Blastomycosis is a fungal infection caused by inhaling Blastomyces dermatitidis spores. If it involves only the lungs, it is called pulmonary blastomycosis. Only about half of people with the disease have symptoms, which can include fever, cough, night sweats, muscle pains, weight loss, chest pain, and feeling tired. These symptoms usually develop between three weeks and three months after breathing in the spores. Blastomycosis can affect both immunocompetent and immunosuppressed individuals. In those with weak immune systems, the disease can spread to other areas of the body, including the skin and bones.

Blastomyces dermatitidis is found in the soil and decaying organic matter like wood or leaves. Participating in outdoor activities like hunting or camping in wooded areas increases the risk of developing blastomycosis. There is no vaccine, but the disease can be prevented by not disturbing the soil. Treatment is with itraconazole for mild or moderate disease and amphotericin B for severe disease. With both, the duration of treatment is 6–12 months. Overall, 4-6% of people who develop blastomycosis die; however, if the central nervous system is involved, this rises to 18%. People with AIDS or on medications that suppress the immune system have the highest risk of death at 25-40%.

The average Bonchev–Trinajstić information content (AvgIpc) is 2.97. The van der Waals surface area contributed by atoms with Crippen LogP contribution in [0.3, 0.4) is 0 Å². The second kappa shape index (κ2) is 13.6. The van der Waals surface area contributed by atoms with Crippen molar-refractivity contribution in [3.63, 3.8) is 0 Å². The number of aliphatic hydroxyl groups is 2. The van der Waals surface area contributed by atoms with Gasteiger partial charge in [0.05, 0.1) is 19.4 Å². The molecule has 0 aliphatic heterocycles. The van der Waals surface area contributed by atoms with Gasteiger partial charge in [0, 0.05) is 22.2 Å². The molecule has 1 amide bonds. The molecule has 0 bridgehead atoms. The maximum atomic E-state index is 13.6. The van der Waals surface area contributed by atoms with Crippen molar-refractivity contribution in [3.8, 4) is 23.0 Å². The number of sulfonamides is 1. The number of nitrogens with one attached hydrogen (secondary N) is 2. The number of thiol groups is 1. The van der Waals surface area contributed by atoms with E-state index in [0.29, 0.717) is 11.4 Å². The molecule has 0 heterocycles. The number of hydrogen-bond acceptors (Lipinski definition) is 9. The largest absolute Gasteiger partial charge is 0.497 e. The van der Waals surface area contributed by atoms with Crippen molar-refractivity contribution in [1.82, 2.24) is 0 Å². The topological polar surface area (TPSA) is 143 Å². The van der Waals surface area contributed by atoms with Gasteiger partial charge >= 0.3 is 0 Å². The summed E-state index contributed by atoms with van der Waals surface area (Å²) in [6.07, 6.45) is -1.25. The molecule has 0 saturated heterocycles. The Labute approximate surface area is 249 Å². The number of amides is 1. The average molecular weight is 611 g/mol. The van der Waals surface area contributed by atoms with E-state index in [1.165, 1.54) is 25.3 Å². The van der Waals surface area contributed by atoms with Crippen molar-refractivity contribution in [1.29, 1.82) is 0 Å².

Blastomycosis is endemic to the eastern United States, especially the Ohio and Mississippi River valleys, the Great Lakes, and the St. Lawrence River. It is also endemic to some parts of Canada, including Quebec, Ontario, and Manitoba. In these areas, there are about 1 to 2 cases per 100,000 per year. Blastomycosis was first described by Thomas Casper Gilchrist in 1894; because of this, it is sometimes called "Gilchrist's disease".

Related Problems:
Related UN Sustainable Development Goals:
GOAL 3: Good Health and Well-being
Problem Type:
G: Very specific problems
Date of last update
20.09.2021 – 01:43 CEST